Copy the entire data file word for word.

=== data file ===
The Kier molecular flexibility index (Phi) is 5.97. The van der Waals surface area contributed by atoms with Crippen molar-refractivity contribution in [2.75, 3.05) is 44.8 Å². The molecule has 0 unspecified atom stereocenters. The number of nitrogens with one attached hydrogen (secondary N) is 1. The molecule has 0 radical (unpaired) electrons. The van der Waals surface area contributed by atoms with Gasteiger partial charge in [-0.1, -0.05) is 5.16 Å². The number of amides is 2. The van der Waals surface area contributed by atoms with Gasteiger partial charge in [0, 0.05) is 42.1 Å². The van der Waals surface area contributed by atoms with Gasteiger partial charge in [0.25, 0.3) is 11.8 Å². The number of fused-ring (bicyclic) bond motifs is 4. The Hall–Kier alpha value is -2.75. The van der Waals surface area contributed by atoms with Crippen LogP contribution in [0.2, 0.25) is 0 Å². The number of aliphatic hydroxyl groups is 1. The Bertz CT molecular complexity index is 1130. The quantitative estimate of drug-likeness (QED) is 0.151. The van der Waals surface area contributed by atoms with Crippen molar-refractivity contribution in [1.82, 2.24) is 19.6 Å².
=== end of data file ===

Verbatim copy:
The Kier molecular flexibility index (Phi) is 5.97. The van der Waals surface area contributed by atoms with Crippen molar-refractivity contribution in [2.75, 3.05) is 44.8 Å². The molecule has 0 unspecified atom stereocenters. The number of nitrogens with one attached hydrogen (secondary N) is 1. The molecule has 0 radical (unpaired) electrons. The van der Waals surface area contributed by atoms with Gasteiger partial charge in [-0.1, -0.05) is 5.16 Å². The number of amides is 2. The van der Waals surface area contributed by atoms with Gasteiger partial charge in [0, 0.05) is 42.1 Å². The van der Waals surface area contributed by atoms with Gasteiger partial charge in [0.25, 0.3) is 11.8 Å². The number of fused-ring (bicyclic) bond motifs is 4. The Hall–Kier alpha value is -2.75. The van der Waals surface area contributed by atoms with Crippen LogP contribution in [0.2, 0.25) is 0 Å². The number of aliphatic hydroxyl groups is 1. The Bertz CT molecular complexity index is 1130. The quantitative estimate of drug-likeness (QED) is 0.151. The van der Waals surface area contributed by atoms with Crippen molar-refractivity contribution in [1.82, 2.24) is 19.6 Å².